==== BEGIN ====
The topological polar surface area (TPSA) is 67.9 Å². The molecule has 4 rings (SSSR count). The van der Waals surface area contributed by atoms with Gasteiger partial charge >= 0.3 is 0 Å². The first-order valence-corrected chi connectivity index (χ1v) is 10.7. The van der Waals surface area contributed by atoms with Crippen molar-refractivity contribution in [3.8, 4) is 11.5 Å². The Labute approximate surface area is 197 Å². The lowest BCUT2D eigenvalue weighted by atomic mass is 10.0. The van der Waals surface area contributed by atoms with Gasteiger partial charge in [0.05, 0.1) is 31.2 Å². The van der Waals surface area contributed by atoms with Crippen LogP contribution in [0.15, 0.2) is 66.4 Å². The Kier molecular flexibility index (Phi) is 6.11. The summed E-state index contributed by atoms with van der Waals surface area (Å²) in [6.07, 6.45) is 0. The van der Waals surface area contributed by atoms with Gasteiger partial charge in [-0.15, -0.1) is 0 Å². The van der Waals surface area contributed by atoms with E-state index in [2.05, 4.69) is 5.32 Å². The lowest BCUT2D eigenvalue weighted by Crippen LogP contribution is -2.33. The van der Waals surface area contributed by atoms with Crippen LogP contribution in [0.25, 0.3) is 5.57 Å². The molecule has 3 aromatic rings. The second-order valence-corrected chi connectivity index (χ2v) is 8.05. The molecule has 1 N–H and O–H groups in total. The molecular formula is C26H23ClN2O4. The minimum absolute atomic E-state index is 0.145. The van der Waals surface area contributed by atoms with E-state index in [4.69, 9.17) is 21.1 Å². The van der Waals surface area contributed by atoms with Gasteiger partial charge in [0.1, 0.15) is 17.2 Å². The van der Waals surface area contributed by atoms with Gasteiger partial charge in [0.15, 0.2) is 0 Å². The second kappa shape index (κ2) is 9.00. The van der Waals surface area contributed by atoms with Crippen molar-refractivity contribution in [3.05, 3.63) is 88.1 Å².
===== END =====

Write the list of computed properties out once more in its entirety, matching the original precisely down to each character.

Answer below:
The topological polar surface area (TPSA) is 67.9 Å². The molecule has 4 rings (SSSR count). The van der Waals surface area contributed by atoms with Gasteiger partial charge >= 0.3 is 0 Å². The first-order valence-corrected chi connectivity index (χ1v) is 10.7. The van der Waals surface area contributed by atoms with Crippen molar-refractivity contribution in [3.8, 4) is 11.5 Å². The Labute approximate surface area is 197 Å². The lowest BCUT2D eigenvalue weighted by atomic mass is 10.0. The van der Waals surface area contributed by atoms with Gasteiger partial charge in [0.05, 0.1) is 31.2 Å². The van der Waals surface area contributed by atoms with Crippen LogP contribution in [0.15, 0.2) is 66.4 Å². The Kier molecular flexibility index (Phi) is 6.11. The summed E-state index contributed by atoms with van der Waals surface area (Å²) in [6.07, 6.45) is 0. The van der Waals surface area contributed by atoms with Gasteiger partial charge in [-0.15, -0.1) is 0 Å². The van der Waals surface area contributed by atoms with E-state index in [2.05, 4.69) is 5.32 Å². The lowest BCUT2D eigenvalue weighted by Crippen LogP contribution is -2.33. The van der Waals surface area contributed by atoms with Crippen LogP contribution in [0.25, 0.3) is 5.57 Å². The molecule has 3 aromatic rings. The second-order valence-corrected chi connectivity index (χ2v) is 8.05. The molecule has 1 N–H and O–H groups in total. The molecular formula is C26H23ClN2O4. The minimum absolute atomic E-state index is 0.145. The van der Waals surface area contributed by atoms with E-state index in [4.69, 9.17) is 21.1 Å². The van der Waals surface area contributed by atoms with Gasteiger partial charge in [0.1, 0.15) is 17.2 Å². The van der Waals surface area contributed by atoms with Gasteiger partial charge in [0.15, 0.2) is 0 Å². The second kappa shape index (κ2) is 9.00. The van der Waals surface area contributed by atoms with Crippen molar-refractivity contribution in [3.05, 3.63) is 88.1 Å².